The WNF employs a highly skilled set of process and maintenance staff research scientists and engineers (RSE). At least 2 process engineers will be designated tool owners/trainers on the system. Since STF is providing the funds for the acquisition, there will be no training charges for UW users for the 7 year period in which the asset is owned by STF. In addition, 2 maintenance engineers will conduct the manufacturers scheduled preventative maintenance as well as first level troubleshooting and repair as machine problems arise at no charge. The WNF will cover the cost of repairs and machine parts for the period beyond the initial warranty out of the recharge center budget. Furthermore, the WNF will supply a requisite PC and monitors for operating the tool and connect those to our intranet and database system, CORAL, where the machine interface will be secured from tampering by untrained individuals and users will have temporary cloud storage of their images for transferring files without jeopardizing the machine's PC integrity by being on a public network or subject to malicious software from USB devices. The WNF has a proven track record of maintaining, providing training, and operating over 80 complex fabrication and characterization tools. We boast an aggregate equipment uptime of better than 97% based on a 24/7 schedule. By placing the instrument in a shared lab, there is assurance that machines will be maintained and in working order and with our control system, we ensure equitable and fair access for users.
Access Restrictions (if any)
WNF operates within a secured, access controlled, part of Fluke Hall. There are physical access restrictions for one-time and infrequent (<6 months between use) users that would require staff escort and assistance. The machine user interface would be interlocked with our CORAL machine scheduling and use tracking metric database. This prevents untrained individuals from tampering or damaging sensitive equipment. Once trained, regular users will have Husky ID enabled access to the secured doors and a login for the CORAL system that will enable 24/7 access to the equipment. The system will be housed outside of the fabrication cleanroom in either common inspection spaces or a teaching laboratory, so non-WNF users will have access without having to pay cleanroom access fees. Since STF funds will be used for the tool there will be no equipment or access charges for UW users that enter WNF for the sole purpose of using this instrument.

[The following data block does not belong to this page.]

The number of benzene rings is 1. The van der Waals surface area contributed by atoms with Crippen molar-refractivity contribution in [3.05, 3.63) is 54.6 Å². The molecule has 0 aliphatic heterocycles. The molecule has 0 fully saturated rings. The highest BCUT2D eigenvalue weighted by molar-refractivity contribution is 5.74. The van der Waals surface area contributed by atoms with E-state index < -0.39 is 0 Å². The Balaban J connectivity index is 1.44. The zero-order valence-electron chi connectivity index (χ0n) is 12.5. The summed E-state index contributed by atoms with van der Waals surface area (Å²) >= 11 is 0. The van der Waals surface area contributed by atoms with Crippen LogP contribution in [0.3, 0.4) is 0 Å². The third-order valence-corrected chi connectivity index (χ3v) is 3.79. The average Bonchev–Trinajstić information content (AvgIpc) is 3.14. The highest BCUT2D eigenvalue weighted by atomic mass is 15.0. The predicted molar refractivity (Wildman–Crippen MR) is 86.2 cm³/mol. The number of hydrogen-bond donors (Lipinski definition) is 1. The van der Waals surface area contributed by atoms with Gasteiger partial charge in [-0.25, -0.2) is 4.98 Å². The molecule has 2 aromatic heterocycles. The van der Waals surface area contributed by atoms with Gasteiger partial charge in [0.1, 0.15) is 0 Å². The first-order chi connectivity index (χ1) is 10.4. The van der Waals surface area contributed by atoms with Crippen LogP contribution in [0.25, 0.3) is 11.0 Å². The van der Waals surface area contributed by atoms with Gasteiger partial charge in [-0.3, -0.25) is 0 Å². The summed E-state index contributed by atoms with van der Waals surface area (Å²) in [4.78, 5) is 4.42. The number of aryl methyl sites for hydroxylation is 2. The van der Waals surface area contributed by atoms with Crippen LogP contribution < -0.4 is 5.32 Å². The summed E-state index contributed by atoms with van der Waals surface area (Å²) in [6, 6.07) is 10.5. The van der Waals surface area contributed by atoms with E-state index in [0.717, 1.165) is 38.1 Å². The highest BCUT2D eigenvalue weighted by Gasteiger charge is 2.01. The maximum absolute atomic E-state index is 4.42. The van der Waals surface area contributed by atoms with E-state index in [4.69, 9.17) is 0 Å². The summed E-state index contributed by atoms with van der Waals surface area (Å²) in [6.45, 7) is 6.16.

Included are a few endorsements from both graduate and undergraduate students as well as post-doctoral researchers:
"[A] Confocal laser microscope would be a great addition to our equipment! It would allow me to measure plating profiles much faster and with greater accuracy thereby enabling me achieve desired results in more efficient manner. In addition, I would love to have this tool outside of cleanroom which saves gowning and de-gowning time!"
-- Evgenia Yuferova, Undergraduate Researcher, Senior, Department of Chemical Engineering
"The Washington Nanofabrication Facility is interested in using STF funding for a confocal laser microscope that will allow us to gather profilometry data and inspect our samples with one tool. This microscope will help us with our ongoing experiments at our lab.